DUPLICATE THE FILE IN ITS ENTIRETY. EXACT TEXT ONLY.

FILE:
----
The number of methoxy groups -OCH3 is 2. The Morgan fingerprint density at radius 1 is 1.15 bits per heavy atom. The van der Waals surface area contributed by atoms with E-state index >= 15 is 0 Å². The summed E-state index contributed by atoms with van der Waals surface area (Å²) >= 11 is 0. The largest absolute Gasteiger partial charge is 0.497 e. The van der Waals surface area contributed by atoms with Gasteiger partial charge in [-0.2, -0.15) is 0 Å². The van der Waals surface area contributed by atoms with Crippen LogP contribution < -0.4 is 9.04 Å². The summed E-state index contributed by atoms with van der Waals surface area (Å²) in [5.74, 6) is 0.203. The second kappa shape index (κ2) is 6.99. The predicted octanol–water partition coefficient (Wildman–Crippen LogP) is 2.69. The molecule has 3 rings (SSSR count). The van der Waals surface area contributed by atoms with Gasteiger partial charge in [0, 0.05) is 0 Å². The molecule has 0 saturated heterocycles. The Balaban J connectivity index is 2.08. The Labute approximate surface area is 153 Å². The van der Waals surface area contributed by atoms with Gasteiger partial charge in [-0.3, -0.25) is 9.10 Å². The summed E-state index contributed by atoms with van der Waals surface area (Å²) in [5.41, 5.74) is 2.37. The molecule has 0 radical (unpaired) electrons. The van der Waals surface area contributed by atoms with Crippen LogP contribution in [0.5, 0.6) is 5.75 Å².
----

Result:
The number of methoxy groups -OCH3 is 2. The Morgan fingerprint density at radius 1 is 1.15 bits per heavy atom. The van der Waals surface area contributed by atoms with E-state index >= 15 is 0 Å². The summed E-state index contributed by atoms with van der Waals surface area (Å²) >= 11 is 0. The largest absolute Gasteiger partial charge is 0.497 e. The van der Waals surface area contributed by atoms with Gasteiger partial charge in [-0.2, -0.15) is 0 Å². The van der Waals surface area contributed by atoms with Crippen LogP contribution < -0.4 is 9.04 Å². The summed E-state index contributed by atoms with van der Waals surface area (Å²) in [5.74, 6) is 0.203. The second kappa shape index (κ2) is 6.99. The predicted octanol–water partition coefficient (Wildman–Crippen LogP) is 2.69. The molecule has 3 rings (SSSR count). The van der Waals surface area contributed by atoms with Gasteiger partial charge in [0, 0.05) is 0 Å². The molecule has 0 saturated heterocycles. The Balaban J connectivity index is 2.08. The Labute approximate surface area is 153 Å². The van der Waals surface area contributed by atoms with Gasteiger partial charge in [-0.3, -0.25) is 9.10 Å². The summed E-state index contributed by atoms with van der Waals surface area (Å²) in [5.41, 5.74) is 2.37. The molecule has 0 radical (unpaired) electrons. The van der Waals surface area contributed by atoms with Crippen LogP contribution in [0.5, 0.6) is 5.75 Å².